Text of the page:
If a person becomes incapacitated, it can be difficult for others to help with that person’s medical and financial decisions and care unless someone is given a power of attorney. Similarly, an advance health care directive will let a person’s family and friends know whether to pull the plug or make other end-of-life decisions if the person is not in a position to make that choice.
Estate planning can also include obtaining insurance to protect loved ones. Disability insurance can pay out to an individual and his or her family if the person becomes unable to work, and life insurance will pay out to designated family or other beneficiaries if a person passes away. A lesser-known type of insurance is key person life or disability insurance, which can name a business as a beneficiary. This means that if a business owner dies or becomes incapacitated, certain business expenses may be covered for whoever takes over.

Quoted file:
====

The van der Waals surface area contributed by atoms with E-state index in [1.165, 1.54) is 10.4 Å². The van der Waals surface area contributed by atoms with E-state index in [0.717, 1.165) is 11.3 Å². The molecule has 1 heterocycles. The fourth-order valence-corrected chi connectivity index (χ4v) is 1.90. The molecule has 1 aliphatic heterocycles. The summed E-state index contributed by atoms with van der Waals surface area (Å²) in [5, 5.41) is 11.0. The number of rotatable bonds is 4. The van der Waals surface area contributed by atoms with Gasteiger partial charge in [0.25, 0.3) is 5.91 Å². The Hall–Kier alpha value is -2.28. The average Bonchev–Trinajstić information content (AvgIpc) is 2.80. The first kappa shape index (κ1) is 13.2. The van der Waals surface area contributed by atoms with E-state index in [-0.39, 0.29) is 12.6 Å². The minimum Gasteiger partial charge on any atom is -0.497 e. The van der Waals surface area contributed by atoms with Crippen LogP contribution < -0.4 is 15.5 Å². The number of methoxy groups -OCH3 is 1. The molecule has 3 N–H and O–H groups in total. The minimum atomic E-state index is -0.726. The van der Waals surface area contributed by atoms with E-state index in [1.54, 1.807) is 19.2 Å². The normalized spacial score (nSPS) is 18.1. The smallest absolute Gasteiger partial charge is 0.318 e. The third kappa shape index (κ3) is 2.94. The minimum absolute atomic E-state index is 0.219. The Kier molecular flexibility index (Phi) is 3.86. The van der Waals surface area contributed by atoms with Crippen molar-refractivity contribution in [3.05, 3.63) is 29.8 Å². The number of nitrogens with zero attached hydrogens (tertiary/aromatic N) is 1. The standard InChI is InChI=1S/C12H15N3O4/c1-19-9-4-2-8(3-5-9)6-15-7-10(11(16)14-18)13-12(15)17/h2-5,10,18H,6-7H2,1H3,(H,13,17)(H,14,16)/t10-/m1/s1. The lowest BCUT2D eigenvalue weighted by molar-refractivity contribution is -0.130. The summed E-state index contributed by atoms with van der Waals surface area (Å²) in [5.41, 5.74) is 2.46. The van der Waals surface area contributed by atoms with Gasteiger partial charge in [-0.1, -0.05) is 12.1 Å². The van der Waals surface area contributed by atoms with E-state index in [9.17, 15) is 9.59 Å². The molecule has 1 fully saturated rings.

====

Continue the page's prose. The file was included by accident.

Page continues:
Before speaking with an estate planning attorney, it is good to make a list of all assets owned, including retirement accounts. It is also a good idea to think about who to name for positions like power of attorney or executor of a will. Business owners should consider who, if anyone, they want to take over their businesses if something happens to them.